Notes on the Lichens of Goat Island, Niagara Falls
 Richard C. Harris
 Res Botanica, a Missouri Botanical Garden Web site  

Republished from Clintonia: Magazine of the Niagara Frontier Botanical Society 4(1): 1-1. 1989.
Reprinted with permission.


by Richard C. Harris, New York Botanical Garden, Bronx, NY 10458-5126

[Text is as published in Clintonia, Magazine of the Niagara Frontier Botanical Society, Vol. 4(1): 1-2. 1989.]

As part of a botanical survey by Patricia Eckel of Goat Island and the adjoining Three Sisters and Luna islands, at Niagara Falls, New York, Bill Buck and I spent two days in November 1988 collecting the lichens. We are grateful to Ms Eckel for affording us the opportunity. A total of 187 collections yielded 56 species of lichens. The only other collections from Goat Island were made in 1870 and 1871 by George W. Clinton and Mary L. Wilson. They collected ten species of which only two are still present. A complete list of the lichens will be published elsewhere by Ms Eckel.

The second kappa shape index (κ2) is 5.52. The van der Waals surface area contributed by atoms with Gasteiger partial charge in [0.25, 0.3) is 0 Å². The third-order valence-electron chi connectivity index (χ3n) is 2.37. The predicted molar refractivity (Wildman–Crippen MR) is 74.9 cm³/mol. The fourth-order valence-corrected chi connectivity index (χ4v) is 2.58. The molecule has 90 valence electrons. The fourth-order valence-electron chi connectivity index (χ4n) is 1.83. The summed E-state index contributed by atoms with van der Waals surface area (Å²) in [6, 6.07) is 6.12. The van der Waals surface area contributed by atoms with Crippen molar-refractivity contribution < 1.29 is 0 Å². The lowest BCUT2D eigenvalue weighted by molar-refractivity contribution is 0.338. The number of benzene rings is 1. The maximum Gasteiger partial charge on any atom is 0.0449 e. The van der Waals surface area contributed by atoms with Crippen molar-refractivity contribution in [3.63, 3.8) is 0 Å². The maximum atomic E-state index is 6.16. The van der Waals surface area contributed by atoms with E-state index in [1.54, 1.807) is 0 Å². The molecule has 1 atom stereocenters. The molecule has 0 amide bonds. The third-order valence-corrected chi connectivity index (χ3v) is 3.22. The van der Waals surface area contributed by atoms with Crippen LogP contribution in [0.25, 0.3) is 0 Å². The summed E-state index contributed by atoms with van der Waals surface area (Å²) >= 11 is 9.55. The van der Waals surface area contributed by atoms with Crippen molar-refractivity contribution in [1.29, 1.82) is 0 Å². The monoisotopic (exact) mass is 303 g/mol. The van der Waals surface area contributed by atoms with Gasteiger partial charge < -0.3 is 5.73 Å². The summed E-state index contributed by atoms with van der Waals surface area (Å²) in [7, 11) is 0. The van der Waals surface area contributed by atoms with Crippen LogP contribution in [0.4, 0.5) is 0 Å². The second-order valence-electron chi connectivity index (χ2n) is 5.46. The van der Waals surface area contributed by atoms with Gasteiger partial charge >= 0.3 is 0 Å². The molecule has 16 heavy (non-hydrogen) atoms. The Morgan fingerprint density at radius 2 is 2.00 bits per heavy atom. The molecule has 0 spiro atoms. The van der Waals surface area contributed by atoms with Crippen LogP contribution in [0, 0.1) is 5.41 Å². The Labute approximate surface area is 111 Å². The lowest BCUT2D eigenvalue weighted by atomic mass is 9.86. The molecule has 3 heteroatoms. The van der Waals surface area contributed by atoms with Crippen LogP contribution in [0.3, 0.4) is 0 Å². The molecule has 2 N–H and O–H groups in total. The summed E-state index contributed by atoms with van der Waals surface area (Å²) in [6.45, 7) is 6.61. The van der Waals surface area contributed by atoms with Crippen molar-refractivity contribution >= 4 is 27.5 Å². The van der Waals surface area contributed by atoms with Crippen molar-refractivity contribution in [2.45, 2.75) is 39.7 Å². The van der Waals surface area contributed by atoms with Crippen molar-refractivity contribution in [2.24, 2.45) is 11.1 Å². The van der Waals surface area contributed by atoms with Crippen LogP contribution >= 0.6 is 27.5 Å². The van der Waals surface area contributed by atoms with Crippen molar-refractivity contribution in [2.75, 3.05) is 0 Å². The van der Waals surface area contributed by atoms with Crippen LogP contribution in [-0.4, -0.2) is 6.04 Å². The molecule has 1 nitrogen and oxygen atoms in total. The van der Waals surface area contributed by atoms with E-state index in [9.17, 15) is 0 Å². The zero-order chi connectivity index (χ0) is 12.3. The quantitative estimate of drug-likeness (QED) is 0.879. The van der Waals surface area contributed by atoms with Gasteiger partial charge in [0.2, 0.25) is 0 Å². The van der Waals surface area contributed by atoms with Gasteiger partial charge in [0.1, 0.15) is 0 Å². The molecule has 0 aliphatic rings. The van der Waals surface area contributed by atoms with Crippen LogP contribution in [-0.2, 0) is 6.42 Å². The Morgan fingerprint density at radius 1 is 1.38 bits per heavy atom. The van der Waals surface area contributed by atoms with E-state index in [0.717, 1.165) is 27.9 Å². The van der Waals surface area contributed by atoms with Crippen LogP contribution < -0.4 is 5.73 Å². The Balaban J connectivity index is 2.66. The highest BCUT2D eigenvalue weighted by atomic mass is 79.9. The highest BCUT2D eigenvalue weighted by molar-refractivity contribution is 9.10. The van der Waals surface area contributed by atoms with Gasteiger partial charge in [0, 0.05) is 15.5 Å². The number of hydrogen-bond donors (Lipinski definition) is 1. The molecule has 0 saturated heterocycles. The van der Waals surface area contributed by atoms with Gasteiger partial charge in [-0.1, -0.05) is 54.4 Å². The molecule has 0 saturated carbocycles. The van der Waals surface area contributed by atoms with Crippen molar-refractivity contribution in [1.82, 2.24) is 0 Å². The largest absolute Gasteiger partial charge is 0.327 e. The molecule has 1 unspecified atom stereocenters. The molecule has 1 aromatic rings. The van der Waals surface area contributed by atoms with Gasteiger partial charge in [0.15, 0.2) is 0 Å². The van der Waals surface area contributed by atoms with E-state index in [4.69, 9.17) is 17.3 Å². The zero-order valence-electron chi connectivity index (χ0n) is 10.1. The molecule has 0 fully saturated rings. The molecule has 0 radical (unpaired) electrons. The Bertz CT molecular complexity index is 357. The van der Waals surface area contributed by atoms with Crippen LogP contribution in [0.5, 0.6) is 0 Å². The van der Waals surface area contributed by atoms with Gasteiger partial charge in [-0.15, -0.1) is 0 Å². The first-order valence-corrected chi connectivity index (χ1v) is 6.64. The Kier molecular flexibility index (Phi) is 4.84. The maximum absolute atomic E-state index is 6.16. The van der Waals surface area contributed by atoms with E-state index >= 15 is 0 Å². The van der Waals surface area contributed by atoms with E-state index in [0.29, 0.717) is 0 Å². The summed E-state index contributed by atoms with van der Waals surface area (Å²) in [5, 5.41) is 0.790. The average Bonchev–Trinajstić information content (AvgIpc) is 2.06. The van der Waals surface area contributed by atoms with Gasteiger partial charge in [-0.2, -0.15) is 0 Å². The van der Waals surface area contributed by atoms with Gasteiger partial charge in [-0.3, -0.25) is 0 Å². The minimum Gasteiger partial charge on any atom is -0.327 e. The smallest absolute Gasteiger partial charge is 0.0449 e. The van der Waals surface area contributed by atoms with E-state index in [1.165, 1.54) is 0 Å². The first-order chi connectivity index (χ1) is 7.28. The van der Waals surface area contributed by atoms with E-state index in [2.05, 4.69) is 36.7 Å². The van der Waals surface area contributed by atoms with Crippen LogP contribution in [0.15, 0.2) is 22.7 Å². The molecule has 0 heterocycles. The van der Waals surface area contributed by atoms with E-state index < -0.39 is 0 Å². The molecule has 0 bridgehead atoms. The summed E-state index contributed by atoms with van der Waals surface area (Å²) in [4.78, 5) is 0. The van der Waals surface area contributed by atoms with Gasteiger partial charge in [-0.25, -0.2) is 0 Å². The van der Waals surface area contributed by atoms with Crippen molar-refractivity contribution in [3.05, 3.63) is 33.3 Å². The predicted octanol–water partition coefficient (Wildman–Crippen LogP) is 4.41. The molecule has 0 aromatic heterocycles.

The status of the lichens on Goat Island today is rather enigmatic. My best guess is that the present expression of the flora results from the effects of pollution and destruction of the original vegetation offset by the buffering nature of the limestone rocks which are extensively exposed. The survivors are often not in the best condition and are frequently covered with foreign algae, which I interpret as a sign of too much shade. Foliose and fruticose species are not common, especially on trees. A startling exception is Phaeophyscia orbicularis (Necker) Moberg, which plasters most of the trees in the open, both native and recently planted introductions alike. This species is otherwise very rare in northern New York with the bulk of its United States distribution west of the Mississippi, and it is common in Europe. Phaeophyscia rubropulchra (Degel.) Moberg, which one would expect to be common, is represented by only a single collection. There are a couple possible explanations, differing tolerance to drought and pollution or some sort of founder effect whereby P. orbicularis got established first and now maintains dominance by a vast number of asexual propagules effectively excluding other Phaeophyscias.